What does Responsive Web Design Look Like? 

An example of this can be found on www.seattlewebdesign.com –if you were to open this site in a full-screen browser and then reduce the width of your browser to a tablet- and then a mobile-viewport size you’ll see some well-thought-out changes in the delivery of content:

  • The menu is condensed into an icon
  • The masthead becomes a single image
  • The call to action moves directly below the masthead
  • The service listings drop their summaries
  • Instead of 6 blog posts, there are 3
  • Instead of 30+ portfolio sites only a handful show

Most responsive websites don’t take this approach, offering instead just a re-shuffled delivery of all or most of the content that is visible on the non-responsive site.

responsiveprimerblogasset.png
An example of responsive design from mediaqueri.es website

Three Tips for Adopting Responsive Design

Creating a responsive website is a discipline, both in your content strategy and in how you deploy your content.  This should involve input from your entire website team, from the visual designer to your UX expert to the developer(s). Ultimately, responsive design is driven by the imperative of creating a better experience for your website visitors, so as your team prepares to build and execute the new site here’s a few tips to remember:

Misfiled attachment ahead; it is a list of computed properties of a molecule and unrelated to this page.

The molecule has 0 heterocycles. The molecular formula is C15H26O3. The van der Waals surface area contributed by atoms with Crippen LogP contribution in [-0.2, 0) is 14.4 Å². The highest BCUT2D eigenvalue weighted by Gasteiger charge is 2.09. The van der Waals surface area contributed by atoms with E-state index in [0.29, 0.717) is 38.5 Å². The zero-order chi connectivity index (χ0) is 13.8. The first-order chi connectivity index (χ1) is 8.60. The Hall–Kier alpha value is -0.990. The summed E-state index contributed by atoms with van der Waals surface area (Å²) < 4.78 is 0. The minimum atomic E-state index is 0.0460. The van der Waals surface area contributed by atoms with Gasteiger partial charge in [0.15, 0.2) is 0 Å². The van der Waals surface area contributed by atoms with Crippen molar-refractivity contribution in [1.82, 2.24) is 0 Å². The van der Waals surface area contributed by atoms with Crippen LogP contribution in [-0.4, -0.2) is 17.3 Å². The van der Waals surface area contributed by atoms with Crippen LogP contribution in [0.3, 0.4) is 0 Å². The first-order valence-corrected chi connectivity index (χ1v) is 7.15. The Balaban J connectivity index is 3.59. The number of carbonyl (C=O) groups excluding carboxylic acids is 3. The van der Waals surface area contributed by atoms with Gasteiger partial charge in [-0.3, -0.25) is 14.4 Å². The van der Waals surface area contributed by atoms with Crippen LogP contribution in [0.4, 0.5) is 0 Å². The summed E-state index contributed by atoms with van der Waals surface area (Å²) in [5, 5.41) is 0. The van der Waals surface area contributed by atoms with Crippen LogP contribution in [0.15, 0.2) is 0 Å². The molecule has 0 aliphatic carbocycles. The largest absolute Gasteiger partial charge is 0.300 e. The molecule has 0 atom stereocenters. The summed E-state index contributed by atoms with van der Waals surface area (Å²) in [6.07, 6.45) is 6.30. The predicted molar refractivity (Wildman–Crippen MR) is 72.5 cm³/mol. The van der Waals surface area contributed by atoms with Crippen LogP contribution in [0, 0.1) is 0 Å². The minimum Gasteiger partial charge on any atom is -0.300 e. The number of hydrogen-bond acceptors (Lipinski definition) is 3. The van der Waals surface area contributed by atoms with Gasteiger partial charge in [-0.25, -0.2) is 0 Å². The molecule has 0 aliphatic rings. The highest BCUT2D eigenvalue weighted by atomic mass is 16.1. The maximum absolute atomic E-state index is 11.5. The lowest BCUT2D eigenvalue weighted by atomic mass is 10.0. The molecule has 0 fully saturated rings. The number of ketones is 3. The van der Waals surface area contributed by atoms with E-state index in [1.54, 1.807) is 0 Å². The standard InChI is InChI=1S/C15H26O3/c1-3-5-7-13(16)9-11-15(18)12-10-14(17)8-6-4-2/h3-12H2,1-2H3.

• Plan & Get Buy-In
    RWD is different from the way people are accustomed to approaching digital projects. It’s important to plan it at the beginning of the process, not just at implementation. By outlining the effort in advance, you’ll more easily open doors to operational buy-in.
     
  • Communicate